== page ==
Large, reddish tan, asymptomatic patches recently developed
on the trunk of a 36-year-old man. Five years earlier,
a similar outbreak had resolved after a 10-day course of
oral ketoconazole; this episode was the first recurrence.
Tinea versicolor is a superficial skin infection caused
by Pityrosporum orbiculare and Pityrosporum ovale, also
known as Malassezia furfur. The diagnosis is easily made
by the clinical appearance and can be confirmed by a potassium
hydroxide preparation that shows hyphae--short,
rod-shaped fragments intermixed with round spores and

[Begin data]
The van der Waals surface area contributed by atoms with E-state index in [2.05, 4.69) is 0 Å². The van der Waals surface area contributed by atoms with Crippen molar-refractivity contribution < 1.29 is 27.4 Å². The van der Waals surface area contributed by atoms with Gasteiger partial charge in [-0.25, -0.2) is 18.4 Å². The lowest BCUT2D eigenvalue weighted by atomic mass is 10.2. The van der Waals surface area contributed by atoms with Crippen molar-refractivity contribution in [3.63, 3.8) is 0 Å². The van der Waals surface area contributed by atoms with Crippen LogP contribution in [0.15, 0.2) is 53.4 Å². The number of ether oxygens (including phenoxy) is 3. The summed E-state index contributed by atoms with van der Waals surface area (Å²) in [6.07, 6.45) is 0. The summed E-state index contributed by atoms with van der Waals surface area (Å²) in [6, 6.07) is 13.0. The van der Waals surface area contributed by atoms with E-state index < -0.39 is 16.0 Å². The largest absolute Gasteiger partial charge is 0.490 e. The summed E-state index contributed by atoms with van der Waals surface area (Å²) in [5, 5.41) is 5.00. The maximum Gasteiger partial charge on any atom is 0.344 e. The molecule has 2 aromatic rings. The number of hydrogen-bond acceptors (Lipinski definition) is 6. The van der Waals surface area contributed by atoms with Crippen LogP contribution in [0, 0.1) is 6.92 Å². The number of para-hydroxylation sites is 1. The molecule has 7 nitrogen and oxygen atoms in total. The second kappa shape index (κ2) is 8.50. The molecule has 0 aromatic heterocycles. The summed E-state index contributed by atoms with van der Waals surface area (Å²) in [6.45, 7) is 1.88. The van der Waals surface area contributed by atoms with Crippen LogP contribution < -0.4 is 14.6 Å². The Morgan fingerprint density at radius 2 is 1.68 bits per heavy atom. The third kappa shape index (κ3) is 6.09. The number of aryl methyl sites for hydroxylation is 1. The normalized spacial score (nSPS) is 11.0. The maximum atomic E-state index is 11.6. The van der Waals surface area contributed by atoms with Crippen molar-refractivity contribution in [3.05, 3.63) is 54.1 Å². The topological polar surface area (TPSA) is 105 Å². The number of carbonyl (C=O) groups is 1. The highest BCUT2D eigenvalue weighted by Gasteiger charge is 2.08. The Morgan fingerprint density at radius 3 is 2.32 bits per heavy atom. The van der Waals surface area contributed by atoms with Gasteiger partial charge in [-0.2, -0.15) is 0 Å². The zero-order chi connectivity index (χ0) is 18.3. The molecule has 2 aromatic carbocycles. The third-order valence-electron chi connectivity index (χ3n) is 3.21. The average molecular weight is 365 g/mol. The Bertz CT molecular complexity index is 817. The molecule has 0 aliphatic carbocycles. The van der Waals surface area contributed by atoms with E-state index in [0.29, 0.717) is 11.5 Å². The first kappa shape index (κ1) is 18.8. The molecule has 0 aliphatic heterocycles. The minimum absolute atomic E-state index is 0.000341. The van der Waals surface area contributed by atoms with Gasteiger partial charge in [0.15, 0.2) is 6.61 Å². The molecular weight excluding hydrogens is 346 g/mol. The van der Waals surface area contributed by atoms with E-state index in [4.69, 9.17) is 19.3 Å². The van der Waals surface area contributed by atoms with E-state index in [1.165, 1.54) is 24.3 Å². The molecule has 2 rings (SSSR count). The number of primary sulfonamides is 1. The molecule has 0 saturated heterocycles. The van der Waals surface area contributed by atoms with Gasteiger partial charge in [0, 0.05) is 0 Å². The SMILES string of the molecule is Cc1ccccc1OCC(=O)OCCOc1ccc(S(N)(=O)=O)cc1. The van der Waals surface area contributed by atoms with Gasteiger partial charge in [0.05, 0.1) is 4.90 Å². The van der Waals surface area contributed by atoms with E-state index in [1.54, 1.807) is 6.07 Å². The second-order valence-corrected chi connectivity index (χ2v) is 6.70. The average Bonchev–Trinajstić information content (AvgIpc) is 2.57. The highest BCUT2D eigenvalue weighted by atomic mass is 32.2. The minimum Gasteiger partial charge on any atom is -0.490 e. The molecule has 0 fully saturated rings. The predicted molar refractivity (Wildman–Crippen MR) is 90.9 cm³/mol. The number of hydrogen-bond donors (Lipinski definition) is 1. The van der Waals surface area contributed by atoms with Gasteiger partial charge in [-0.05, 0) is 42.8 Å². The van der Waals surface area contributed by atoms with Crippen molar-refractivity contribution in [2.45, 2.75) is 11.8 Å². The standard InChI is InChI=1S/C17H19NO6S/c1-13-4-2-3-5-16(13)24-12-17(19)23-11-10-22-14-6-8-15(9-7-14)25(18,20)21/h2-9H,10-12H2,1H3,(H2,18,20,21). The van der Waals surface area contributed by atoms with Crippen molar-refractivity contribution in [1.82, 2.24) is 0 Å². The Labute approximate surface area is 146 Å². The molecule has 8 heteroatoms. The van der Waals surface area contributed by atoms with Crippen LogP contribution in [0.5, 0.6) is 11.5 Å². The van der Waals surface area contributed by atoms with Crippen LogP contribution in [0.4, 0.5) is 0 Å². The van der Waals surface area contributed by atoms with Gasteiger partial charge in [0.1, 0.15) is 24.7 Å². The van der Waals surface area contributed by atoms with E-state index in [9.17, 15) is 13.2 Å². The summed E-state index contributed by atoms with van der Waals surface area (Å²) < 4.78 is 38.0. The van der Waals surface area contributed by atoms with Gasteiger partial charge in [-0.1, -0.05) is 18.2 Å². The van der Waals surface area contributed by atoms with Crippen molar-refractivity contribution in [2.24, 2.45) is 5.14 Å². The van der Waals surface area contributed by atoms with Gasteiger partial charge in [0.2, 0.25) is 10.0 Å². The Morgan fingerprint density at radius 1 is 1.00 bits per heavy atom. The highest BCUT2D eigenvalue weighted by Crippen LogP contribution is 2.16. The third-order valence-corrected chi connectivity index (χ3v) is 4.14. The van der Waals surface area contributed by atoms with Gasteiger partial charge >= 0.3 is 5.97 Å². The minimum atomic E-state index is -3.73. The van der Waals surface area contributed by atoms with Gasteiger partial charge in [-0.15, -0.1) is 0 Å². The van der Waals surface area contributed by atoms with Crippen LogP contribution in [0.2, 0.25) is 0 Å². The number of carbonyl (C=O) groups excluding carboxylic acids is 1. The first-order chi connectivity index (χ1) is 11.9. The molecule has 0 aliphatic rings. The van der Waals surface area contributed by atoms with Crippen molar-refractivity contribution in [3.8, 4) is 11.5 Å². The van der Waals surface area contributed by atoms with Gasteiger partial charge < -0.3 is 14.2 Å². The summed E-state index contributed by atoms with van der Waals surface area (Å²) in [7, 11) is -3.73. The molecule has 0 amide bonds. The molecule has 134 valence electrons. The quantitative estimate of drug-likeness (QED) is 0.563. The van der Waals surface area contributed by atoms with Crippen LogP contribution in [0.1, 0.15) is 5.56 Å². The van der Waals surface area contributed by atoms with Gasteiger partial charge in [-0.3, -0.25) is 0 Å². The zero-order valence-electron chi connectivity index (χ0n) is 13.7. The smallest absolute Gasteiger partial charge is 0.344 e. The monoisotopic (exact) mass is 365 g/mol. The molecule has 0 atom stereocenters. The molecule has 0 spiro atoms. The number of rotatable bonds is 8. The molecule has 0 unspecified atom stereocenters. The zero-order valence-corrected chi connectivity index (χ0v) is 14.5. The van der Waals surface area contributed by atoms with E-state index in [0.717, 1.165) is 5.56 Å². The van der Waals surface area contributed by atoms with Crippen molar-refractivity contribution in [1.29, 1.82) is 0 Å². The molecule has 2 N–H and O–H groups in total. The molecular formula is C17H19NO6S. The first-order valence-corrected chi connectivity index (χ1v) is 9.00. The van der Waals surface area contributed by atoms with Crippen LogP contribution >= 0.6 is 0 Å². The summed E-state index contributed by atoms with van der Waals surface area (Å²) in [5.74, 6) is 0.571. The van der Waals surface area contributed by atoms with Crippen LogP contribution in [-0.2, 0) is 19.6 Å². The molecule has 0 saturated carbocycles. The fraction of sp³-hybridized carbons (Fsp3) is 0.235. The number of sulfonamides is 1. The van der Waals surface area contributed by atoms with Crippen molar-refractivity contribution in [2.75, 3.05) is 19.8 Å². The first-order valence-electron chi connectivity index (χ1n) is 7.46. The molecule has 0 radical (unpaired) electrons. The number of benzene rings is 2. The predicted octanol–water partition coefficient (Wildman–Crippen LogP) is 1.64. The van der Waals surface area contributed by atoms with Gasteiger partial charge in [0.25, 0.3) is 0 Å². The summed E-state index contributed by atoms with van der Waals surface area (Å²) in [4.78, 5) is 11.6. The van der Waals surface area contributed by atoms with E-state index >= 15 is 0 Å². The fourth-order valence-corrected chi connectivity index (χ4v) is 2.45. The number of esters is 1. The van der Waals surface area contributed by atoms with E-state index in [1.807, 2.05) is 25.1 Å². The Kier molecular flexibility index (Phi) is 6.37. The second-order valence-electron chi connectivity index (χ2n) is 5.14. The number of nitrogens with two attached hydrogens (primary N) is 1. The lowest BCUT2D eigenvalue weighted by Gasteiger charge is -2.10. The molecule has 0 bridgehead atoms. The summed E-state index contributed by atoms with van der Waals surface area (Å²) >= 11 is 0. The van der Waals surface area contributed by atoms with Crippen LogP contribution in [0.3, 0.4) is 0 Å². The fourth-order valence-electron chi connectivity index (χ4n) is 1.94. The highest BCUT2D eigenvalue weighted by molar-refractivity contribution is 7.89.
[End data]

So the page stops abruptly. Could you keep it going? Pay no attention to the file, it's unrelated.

grapelike clusters--in what is referred to as the "spaghetti
and meatballs" pattern. Recurrences are common and
occur most often in the spring and summer.
Topical treatments include selenium sulfide suspension
2.5%, sodium thiosulfate 25%, ketoconazole, miconazole,
clotrimazole, econazole, ciclopirox, sulfosalicylic
acid shampoo, and zinc pyrithione shampoo. Oral therapies
include ketoconazole, itraconazole, and fluconazole.
Griseofulvin is ineffective.
A 10-day course of oral ketoconazole was prescribed
because of its previous effectiveness in this patient.
(Case and photographs courtesy of Dr Robert P. Blereau.)